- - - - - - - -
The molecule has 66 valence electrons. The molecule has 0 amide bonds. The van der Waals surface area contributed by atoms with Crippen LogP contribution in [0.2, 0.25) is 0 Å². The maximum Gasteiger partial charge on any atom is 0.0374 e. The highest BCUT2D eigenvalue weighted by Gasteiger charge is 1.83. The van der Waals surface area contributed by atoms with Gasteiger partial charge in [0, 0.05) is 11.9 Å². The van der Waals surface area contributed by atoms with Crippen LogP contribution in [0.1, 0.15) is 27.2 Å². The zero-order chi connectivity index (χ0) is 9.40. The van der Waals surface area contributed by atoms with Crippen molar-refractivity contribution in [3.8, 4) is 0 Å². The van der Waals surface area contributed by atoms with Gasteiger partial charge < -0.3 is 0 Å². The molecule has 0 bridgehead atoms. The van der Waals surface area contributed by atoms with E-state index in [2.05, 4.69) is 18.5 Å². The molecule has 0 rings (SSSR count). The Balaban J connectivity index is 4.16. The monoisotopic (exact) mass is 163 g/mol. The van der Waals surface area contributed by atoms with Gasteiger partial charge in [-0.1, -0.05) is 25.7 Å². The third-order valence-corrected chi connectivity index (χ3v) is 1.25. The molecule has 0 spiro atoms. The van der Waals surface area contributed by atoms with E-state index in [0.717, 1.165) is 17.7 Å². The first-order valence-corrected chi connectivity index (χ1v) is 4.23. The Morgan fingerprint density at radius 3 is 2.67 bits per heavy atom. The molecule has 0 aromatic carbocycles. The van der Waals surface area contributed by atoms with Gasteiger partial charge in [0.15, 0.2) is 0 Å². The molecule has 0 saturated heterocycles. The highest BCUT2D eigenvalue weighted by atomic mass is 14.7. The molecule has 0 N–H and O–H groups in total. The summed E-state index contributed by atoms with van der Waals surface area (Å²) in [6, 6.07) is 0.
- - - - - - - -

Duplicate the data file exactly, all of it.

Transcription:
The molecule has 66 valence electrons. The molecule has 0 amide bonds. The van der Waals surface area contributed by atoms with Crippen LogP contribution in [0.2, 0.25) is 0 Å². The maximum Gasteiger partial charge on any atom is 0.0374 e. The highest BCUT2D eigenvalue weighted by Gasteiger charge is 1.83. The van der Waals surface area contributed by atoms with Gasteiger partial charge in [0, 0.05) is 11.9 Å². The van der Waals surface area contributed by atoms with Crippen LogP contribution in [0.1, 0.15) is 27.2 Å². The zero-order chi connectivity index (χ0) is 9.40. The van der Waals surface area contributed by atoms with Crippen molar-refractivity contribution in [3.8, 4) is 0 Å². The van der Waals surface area contributed by atoms with Gasteiger partial charge < -0.3 is 0 Å². The molecule has 0 bridgehead atoms. The van der Waals surface area contributed by atoms with E-state index in [2.05, 4.69) is 18.5 Å². The molecule has 0 rings (SSSR count). The Balaban J connectivity index is 4.16. The monoisotopic (exact) mass is 163 g/mol. The van der Waals surface area contributed by atoms with Gasteiger partial charge in [-0.1, -0.05) is 25.7 Å². The third-order valence-corrected chi connectivity index (χ3v) is 1.25. The molecule has 0 spiro atoms. The van der Waals surface area contributed by atoms with E-state index in [0.717, 1.165) is 17.7 Å². The first-order valence-corrected chi connectivity index (χ1v) is 4.23. The Morgan fingerprint density at radius 3 is 2.67 bits per heavy atom. The molecule has 0 aromatic carbocycles. The van der Waals surface area contributed by atoms with Gasteiger partial charge in [0.15, 0.2) is 0 Å². The molecule has 0 saturated heterocycles. The highest BCUT2D eigenvalue weighted by atomic mass is 14.7. The molecule has 0 N–H and O–H groups in total. The summed E-state index contributed by atoms with van der Waals surface area (Å²) in [6, 6.07) is 0.